Commemorating Abdullah Comert Adnan Onur Acar / NarPhotos Used by permission
Check out my new blog on the anniversary of Gezi on our main Human Rights Now page. I write, in part:
On the first anniversary of the Gezi Protests and their brutal suppression in Turkey, central Istanbul resembled nothing so much as a city under occupation. Public transportation into the city center was cancelled. Ferry service from the Asian to the European side of the metropolis was ended by the late afternoon. You could leave, but you couldn’t come back.
This is the image of the new Turkey, where dissent is stifled with overwhelming force and massive police presence.
A year ago today, Ali Ismail Korkmaz was beaten to death by police. From the start, Turkish authorities seemed determined to undermine the quest for justice in the case. Following the attack, the Governor of Eskisehir said that police hadn’t been involved and that Ali Ismail Korkmaz had been beaten up ‘by his friends.’ Footage from a CCTV camera was deleted in the days following the incident, but was subsequently recovered by experts from the gendarmerie. Continue reading
Posted in Amnesty International, Andrew Gardner, Excessive Force, Freedom of Expression, Gezi Park, Taksim, Turkey, Uncategorized
Tagged Ali Ismail, Ali Ismail Korkmaz, Amnesty, Andrew Gardner, Gezi Park, impunity, Taksim, Turkey
I arrived in Istanbul a few hours ago. As it turns out family events happened to bring us to the city on the anniversary of the Gezi protests and ensuing crackdown.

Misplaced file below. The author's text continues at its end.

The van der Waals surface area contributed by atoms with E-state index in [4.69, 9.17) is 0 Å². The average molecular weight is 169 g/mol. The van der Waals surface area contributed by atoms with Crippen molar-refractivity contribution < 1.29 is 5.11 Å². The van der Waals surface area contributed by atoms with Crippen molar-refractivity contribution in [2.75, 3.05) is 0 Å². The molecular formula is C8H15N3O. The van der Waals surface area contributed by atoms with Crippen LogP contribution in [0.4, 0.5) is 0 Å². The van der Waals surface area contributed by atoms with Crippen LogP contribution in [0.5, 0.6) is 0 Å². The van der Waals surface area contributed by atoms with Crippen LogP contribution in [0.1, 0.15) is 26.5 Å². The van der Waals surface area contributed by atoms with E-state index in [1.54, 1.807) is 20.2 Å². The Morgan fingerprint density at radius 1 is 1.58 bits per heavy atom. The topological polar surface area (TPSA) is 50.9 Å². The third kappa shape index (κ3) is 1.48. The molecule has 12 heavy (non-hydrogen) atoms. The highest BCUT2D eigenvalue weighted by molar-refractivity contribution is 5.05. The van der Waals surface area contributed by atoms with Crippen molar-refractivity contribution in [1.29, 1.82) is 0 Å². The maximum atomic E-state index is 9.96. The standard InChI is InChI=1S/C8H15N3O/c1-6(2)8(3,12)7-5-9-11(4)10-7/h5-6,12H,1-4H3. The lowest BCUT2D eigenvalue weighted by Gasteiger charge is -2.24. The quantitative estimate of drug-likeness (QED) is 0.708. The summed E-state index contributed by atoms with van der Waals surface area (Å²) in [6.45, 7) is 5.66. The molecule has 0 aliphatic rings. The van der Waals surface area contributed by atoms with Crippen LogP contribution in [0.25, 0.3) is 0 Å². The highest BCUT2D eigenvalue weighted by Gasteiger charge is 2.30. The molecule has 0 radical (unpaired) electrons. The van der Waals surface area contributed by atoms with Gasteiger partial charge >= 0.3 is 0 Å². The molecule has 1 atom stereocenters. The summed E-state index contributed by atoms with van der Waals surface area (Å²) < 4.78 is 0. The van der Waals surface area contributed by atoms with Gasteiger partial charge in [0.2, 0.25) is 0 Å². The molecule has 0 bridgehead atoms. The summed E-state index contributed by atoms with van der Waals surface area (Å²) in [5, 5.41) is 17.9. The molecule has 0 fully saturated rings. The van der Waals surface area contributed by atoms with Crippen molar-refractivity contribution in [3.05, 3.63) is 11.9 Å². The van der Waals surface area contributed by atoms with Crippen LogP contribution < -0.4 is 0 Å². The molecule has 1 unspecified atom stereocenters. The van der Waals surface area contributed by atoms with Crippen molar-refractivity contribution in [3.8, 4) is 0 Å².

The streets of Besiktas, where I am staying, are lined with police buses. Major arteries to in the city are being shut down in expectation of protests this evening.
Personally, I’m primarily worried about tear gas seeping into the house where I am staying to discomfort my daughter. Explaining tear gas to my three year old is a little more than I am prepared for.
For myself, I’m hoping to meet up with some Amnesty people this evening to observe events. And planning to keep my head down.
St. Lawrence University
Memorial for Sarisuluk in Ankara (open access source from Vikipedi)
In the case of Ethem Sarısülük, each new hearing brings with it new frustration. This week’s hearing only continues, a process that has been marked by delays, irregularities, and ugly absurdities.
Posted in Amnesty International, Andrew Gardner, Excessive Force, Freedom of Assembly, Freedom of Expression, Gezi Park, Impunity, Turkey
Tagged Amnesty International, Andrew Gardner, Ethem Sarisuluk, impunity, Ruhat Sena Aksener, Sarısülük
In a statement issued today (May 27), Amnesty gave updated information regarding the two individuals killed in the recent violence in the Okmeydani district of Istanbul:
There will be another hearing of in the case of Ethem Sarisuluk’s killing on Monday, May 26. Follow live tweets on the case with Amnesty’s Andrew Gardner at @andrewegardner and Ruhat Sena AKsener @ruhatsena See here for a backgrounder on this important test of the culture of impunity in Turkey.
Posted in Andrew Gardner, Excessive Force, Freedom of Expression, Gezi Park, Turkey
Tagged Amnesty, Andrew Gardner, Ethem Sarisuluk, Freedom of Assembly, Freedom of Expression, Gezi, Ruhat Sena Aksener
It has been an ugly month in Turkey. First, shocking scenes of excessive force and the virtual lockdown of Turkey’s largest city on May 1. Then the great national tragedy of the Soma mining disaster and the Turkish government’s ham-fisted efforts to suppress demonstrations in its aftermath. Stacking tragedy upon tragedy, yesterday, in the Okmeydani district of Istanbul, Uğur Kurt was shot in the head as he attended a funeral at a cemevi (a Alevi place of worship). Continue reading
Posted in Amnesty International, Erdogan, Excessive Force, Freedom of Assembly, Freedom of Expression, Gezi Park, Minorities, Religious Freedom, Taksim, Turkey, Uncategorized
Tagged Amnesty, excessive force, Istanbul, Okmeydani, Police, Turkey